• SB 1577, sponsored by Dallas Senator Jon Carona, would provide additional requirements for becoming an eligible mortgage broker or loan officer. They include not having been convicted of, found guilty of, or pled guilty or nolo contendre to a criminal offense that the savings and loan commissioner determines directly relates to the occupation or a mortgage broker and convincing the commissioner that the applicant is honest and trustworthy.

Nominees Confirmed by the Senate on Wednesday, April 16, 2003

Commissioner of Insurance:
Jose O. Montemayor, Travis County
Texas Funeral Service Commission:
Presiding Officer, Harry M. Whittington, Travis County
Texas Funeral Service Commission:
Member, Martha Greenlaw, Harris County
Member, Janice B. Howard, Fort Bend County
Correctional Managed Health Care Committee:
Member, James Dale Griffin, M.D., Dallas County
Texas School for the Blind and Visually Impaired Board:
Member, Jesus H. Bautista, El Paso County
Member, Gene Iran Brooks, Ph.D., Williamson County
Member, Donna Florence Vaden Clopton, Titus County
Member, Otilio "Toby" Galindo, Tom Green County
Member, Deborah Louder, Tom Green County
Member, Frankie D. Swift, Nacogdoches County
Member, Mary Sue Welch, Dallas County
Member, Jamie Lou Wheeler, Tarrant County
Texas Strategic Military Planning Commission:
Member, Samuel Loyd Neal, Jr., Nueces County
Texas State Board of Acupuncture Examiners:
Member, Sheng Ting "Sam" Chen, Travis County
Member, Hoang Xiong Ho, Bexar County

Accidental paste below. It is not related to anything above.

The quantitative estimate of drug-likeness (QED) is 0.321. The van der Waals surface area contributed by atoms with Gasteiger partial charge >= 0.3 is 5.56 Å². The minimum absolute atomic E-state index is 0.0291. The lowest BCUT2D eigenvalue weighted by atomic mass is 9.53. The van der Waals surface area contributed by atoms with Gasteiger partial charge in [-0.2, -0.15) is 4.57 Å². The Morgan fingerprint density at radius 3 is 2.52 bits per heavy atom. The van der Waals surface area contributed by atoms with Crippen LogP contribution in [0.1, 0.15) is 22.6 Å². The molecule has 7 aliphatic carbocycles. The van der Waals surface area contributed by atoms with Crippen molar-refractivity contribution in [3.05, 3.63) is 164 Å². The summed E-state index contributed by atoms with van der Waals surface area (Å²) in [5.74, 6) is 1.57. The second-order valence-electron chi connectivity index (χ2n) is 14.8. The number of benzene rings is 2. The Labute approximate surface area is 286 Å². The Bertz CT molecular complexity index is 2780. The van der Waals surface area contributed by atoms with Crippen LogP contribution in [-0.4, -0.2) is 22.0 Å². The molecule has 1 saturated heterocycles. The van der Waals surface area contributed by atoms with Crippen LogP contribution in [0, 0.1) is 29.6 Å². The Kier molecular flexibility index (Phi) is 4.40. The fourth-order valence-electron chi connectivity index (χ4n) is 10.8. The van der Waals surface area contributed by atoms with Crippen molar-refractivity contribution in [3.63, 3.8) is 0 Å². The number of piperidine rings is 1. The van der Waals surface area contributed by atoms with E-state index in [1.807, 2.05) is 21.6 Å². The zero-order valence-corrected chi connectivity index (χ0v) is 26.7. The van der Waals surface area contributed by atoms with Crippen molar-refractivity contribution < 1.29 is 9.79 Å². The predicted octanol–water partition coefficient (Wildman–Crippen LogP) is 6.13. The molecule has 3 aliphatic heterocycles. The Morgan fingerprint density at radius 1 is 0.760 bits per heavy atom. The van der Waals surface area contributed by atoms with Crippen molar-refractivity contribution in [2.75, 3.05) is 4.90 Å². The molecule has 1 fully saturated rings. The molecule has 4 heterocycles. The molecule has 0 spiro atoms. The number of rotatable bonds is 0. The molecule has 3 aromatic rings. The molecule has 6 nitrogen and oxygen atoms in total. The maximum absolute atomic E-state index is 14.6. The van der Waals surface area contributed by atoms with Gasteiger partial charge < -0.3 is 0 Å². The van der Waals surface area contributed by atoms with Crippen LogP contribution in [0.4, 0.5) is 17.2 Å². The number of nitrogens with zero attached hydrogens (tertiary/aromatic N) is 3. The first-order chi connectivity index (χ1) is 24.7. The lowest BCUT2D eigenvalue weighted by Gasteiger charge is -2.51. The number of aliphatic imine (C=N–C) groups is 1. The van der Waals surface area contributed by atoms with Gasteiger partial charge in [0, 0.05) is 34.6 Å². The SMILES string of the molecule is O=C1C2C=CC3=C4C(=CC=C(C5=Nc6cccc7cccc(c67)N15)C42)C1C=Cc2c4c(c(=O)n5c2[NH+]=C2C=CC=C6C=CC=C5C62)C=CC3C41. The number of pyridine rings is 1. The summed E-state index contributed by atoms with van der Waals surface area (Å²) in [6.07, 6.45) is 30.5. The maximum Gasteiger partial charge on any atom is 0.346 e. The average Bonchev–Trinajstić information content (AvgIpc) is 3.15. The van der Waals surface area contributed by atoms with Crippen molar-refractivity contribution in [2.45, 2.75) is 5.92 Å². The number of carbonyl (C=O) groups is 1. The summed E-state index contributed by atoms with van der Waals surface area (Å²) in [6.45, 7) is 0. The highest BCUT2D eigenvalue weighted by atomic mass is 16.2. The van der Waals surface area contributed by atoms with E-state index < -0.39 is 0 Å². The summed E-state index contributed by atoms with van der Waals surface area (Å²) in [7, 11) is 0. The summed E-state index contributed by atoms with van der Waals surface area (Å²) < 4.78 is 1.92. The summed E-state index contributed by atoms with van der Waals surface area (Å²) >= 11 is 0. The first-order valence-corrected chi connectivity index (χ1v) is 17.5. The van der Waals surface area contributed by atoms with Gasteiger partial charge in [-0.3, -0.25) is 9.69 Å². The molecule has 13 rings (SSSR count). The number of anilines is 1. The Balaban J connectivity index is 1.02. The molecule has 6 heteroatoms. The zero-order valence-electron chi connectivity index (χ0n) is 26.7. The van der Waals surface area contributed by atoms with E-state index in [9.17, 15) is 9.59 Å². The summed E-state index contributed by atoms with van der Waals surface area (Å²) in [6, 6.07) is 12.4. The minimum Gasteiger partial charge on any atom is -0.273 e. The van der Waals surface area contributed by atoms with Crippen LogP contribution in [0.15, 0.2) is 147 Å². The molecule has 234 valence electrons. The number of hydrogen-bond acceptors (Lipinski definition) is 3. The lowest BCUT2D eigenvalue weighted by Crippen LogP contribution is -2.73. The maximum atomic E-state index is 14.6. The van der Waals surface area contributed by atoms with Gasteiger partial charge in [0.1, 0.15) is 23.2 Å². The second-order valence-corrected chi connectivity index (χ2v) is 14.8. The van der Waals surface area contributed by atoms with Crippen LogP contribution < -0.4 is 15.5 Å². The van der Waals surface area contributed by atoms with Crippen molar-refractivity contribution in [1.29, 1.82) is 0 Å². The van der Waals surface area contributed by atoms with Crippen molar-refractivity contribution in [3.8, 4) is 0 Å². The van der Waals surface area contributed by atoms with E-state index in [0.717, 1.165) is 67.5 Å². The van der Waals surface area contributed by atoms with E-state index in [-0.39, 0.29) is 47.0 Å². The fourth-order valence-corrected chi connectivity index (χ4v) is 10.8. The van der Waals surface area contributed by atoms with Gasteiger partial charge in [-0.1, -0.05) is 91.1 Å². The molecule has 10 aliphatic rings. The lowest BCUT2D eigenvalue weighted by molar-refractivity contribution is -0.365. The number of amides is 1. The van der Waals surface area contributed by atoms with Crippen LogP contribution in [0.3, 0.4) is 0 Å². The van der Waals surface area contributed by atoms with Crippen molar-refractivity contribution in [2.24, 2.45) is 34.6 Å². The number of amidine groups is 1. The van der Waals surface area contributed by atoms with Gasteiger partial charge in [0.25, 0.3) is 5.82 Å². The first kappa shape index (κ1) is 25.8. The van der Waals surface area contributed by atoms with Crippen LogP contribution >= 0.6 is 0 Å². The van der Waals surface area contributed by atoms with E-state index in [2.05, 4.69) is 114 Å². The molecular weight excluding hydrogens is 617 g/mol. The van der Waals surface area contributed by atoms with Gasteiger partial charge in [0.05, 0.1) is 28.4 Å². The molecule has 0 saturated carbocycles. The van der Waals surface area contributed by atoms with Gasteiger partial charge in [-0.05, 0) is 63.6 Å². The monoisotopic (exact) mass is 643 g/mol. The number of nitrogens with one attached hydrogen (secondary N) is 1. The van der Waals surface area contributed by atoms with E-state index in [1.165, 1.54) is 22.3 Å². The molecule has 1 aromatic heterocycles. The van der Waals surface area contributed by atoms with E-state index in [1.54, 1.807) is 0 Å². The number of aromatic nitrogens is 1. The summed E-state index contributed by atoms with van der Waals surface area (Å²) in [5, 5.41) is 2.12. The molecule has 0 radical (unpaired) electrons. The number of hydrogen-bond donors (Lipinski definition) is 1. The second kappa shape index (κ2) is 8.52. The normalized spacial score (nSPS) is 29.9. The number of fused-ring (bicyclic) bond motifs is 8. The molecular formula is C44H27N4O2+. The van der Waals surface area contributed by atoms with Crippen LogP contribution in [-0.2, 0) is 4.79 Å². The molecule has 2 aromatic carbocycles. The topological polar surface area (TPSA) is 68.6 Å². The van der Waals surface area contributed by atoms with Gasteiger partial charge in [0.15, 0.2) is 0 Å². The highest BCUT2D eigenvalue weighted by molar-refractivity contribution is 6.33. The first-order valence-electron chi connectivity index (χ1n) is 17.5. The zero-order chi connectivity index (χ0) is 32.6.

Member, Terry Glenn Rascoe, M.D., Bell County
On-site Wastewater Treatment Research Council:
Member, Therese M. Baer, P.E., Travis County
Member, Barry D. Bedwell, Randall County
Member, John R. Blount, Harris County
Member, Sandra A. Cararas, Hidalgo County
Member, Franz Kunkel Hiebert, Travis County
Member, Kosse Kyle Maykus, Tarrant County
Member, Charles Montel Rutledge, Brazos County
Member, James W. "Jim" Spence, Travis County
Member, Timothy N. Taylor, Nacogdoches County
Member, Cynthia D. Williams, Ector County
Texas Guaranteed Student Loan Corporation Board of Directors:
Member, Tommy James Brooks, Fort Bend County
Member, Ruben E. Esquivel, Dallas County
Member, Morgan William Howard, Brazos County
Member, Grace A. Shore, Gregg County
Risk Management Board:
Member, Ronald D. Beals, M.D., Smith County
Member, Martha A. Rider, Harris County
Public Counsel for the Office of Public Insurance Counsel:
Roderick A. "Rod" Bordelon, Jr., Travis County
Texas State Board of Examiners of Dietitians:
Member, Carol Barnett Davis, Dallas County
Member, Janet Suzanne Hall, Williamson County
Member, Claudia L. Lisle, Randall County
Session video and all other Senate webcast recordings can be accessed from the Senate website's Audio/Video Archive.